The last-minute surprise made for an entertaining start to a night that saw two lottery picks traded. With all 58 picks officially in the books, let’s run down Thursday’s biggest winners and losers.
Winners: Houston Rockets and Orlando Magic
A sharp change of plans can often cause anxiety or disappointment, but the Houston Rockets should be elated that Smith fell into their lap at the No. 3 pick. While there seemed to be real excitement at the prospect of pairing 2021 No. 2 pick Jalen Green with Banchero, Smith could prove to be the better long-term fit.
Smith’s defensive versatility will be a big bonus for the Rockets, who ranked last in defensive efficiency last season, and his ability to score without dominating the ball will allow more creation opportunities for Green. There was a chance that Green and Banchero would find themselves in a tug-of-war for control of the offense, and now Green can serve as the lead option, setting up Smith for drive-and-kick opportunities.
A similar argument can be made on the Magic side. Banchero will be cast as the alpha scorer in Orlando with 2021 lottery pick Jalen Suggs expected to be a more distribution-minded point guard. Meanwhile, the Magic has several promising frontcourt defenders who can help cover for Banchero’s limitations on that end.
For what it’s worth, both Banchero and Smith sounded satisfied with their role reversal. Banchero said that going No. 1 “felt like a fantasy,” and Smith said he was “happy” to be Houston-bound because “God makes no mistakes.”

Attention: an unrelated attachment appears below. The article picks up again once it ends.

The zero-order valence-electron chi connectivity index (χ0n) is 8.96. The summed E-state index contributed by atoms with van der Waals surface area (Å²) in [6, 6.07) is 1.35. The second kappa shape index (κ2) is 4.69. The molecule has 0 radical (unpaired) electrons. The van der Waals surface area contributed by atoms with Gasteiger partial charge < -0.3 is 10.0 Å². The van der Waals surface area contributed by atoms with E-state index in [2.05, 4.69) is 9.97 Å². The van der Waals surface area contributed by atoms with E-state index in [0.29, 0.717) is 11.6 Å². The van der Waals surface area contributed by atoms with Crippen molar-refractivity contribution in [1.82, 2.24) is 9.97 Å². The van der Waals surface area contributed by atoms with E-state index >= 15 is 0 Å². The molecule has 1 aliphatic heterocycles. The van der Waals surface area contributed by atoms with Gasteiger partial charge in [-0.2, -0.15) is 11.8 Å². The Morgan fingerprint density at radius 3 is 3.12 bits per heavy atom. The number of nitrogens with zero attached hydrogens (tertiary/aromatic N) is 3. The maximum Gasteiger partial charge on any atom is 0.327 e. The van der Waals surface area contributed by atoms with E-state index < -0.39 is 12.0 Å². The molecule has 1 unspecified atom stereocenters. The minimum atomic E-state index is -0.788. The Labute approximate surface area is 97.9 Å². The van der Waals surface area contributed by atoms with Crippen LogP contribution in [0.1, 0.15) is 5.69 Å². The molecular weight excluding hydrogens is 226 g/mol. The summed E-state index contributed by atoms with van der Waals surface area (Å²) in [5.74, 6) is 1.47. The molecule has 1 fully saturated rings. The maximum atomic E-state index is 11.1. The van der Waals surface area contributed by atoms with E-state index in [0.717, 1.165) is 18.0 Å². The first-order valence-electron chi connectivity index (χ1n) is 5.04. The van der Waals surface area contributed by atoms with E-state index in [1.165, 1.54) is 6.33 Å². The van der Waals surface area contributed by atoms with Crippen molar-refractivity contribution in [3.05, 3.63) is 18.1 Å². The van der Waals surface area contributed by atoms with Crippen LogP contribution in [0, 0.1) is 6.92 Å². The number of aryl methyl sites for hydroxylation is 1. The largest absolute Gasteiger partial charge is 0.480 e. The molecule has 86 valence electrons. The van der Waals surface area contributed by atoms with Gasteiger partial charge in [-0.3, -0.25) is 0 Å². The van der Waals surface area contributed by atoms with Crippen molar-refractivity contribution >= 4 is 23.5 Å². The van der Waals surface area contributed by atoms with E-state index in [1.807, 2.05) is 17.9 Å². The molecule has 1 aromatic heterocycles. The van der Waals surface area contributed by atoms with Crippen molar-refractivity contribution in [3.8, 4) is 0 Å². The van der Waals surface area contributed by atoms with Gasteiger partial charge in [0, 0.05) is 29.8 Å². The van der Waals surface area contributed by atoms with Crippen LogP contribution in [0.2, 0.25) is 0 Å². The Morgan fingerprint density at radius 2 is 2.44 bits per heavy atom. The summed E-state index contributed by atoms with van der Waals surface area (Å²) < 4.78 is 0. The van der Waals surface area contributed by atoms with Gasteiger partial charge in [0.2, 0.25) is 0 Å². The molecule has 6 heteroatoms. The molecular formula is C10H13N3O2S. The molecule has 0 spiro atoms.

Losers: New York Knicks
The Knicks wanted no part of this year’s festivities. First, New York traded away the No. 11 pick, Ousmane Dieng, to the Oklahoma City Thunder for future picks. Then, the Knicks rerouted the No. 13 pick, Jalen Duren, from the Charlotte Hornets to the Detroit Pistons in a three-way trade that allowed them to shed Kemba Walker’s salary.
Rather than add a lottery prospect or two to their unfinished roster, New York decided to clear cap space for its free agency pursuits. Given that there are few stars available on this summer’s market, the Knicks’ short-term thinking is likely to end with a whimper.
Winner: Chet Holmgren
Banchero’s surprise selection at No. 1 threatened to upend Holmgren’s night by sending him sliding down the board. Instead, Oklahoma City stayed the course and selected the 7-foot Gonzaga freshman rather than taking Smith. Holmgren couldn’t have asked for a better home than the small-market Thunder, which is fully committed to a patient developmental approach and can help shield him from questions about his physique early in his career. Oklahoma City reinforced its plans to build slowly by adding two other lottery picks: Dieng and Jalen Williams.